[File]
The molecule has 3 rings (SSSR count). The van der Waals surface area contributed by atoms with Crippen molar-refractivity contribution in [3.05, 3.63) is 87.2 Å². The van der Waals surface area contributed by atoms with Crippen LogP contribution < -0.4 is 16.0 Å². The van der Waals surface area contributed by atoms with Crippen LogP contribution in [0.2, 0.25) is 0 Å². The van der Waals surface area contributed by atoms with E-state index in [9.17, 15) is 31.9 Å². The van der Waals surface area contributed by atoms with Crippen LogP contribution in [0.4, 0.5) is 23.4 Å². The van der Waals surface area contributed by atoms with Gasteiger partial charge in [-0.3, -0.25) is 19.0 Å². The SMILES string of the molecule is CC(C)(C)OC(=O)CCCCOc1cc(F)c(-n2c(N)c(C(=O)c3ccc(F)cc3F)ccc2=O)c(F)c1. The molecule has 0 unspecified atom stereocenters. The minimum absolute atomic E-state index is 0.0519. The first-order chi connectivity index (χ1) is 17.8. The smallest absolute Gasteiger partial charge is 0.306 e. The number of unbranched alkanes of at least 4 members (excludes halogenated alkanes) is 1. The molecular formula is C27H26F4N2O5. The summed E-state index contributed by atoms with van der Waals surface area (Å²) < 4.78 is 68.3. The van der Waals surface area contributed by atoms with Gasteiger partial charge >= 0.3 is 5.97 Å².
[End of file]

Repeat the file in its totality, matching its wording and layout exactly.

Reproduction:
The molecule has 3 rings (SSSR count). The van der Waals surface area contributed by atoms with Crippen molar-refractivity contribution in [3.05, 3.63) is 87.2 Å². The van der Waals surface area contributed by atoms with Crippen LogP contribution < -0.4 is 16.0 Å². The van der Waals surface area contributed by atoms with Crippen LogP contribution in [0.2, 0.25) is 0 Å². The van der Waals surface area contributed by atoms with E-state index in [9.17, 15) is 31.9 Å². The van der Waals surface area contributed by atoms with Crippen LogP contribution in [0.4, 0.5) is 23.4 Å². The van der Waals surface area contributed by atoms with Gasteiger partial charge in [-0.3, -0.25) is 19.0 Å². The SMILES string of the molecule is CC(C)(C)OC(=O)CCCCOc1cc(F)c(-n2c(N)c(C(=O)c3ccc(F)cc3F)ccc2=O)c(F)c1. The molecule has 0 unspecified atom stereocenters. The minimum absolute atomic E-state index is 0.0519. The first-order chi connectivity index (χ1) is 17.8. The smallest absolute Gasteiger partial charge is 0.306 e. The number of unbranched alkanes of at least 4 members (excludes halogenated alkanes) is 1. The molecular formula is C27H26F4N2O5. The summed E-state index contributed by atoms with van der Waals surface area (Å²) < 4.78 is 68.3. The van der Waals surface area contributed by atoms with Gasteiger partial charge >= 0.3 is 5.97 Å².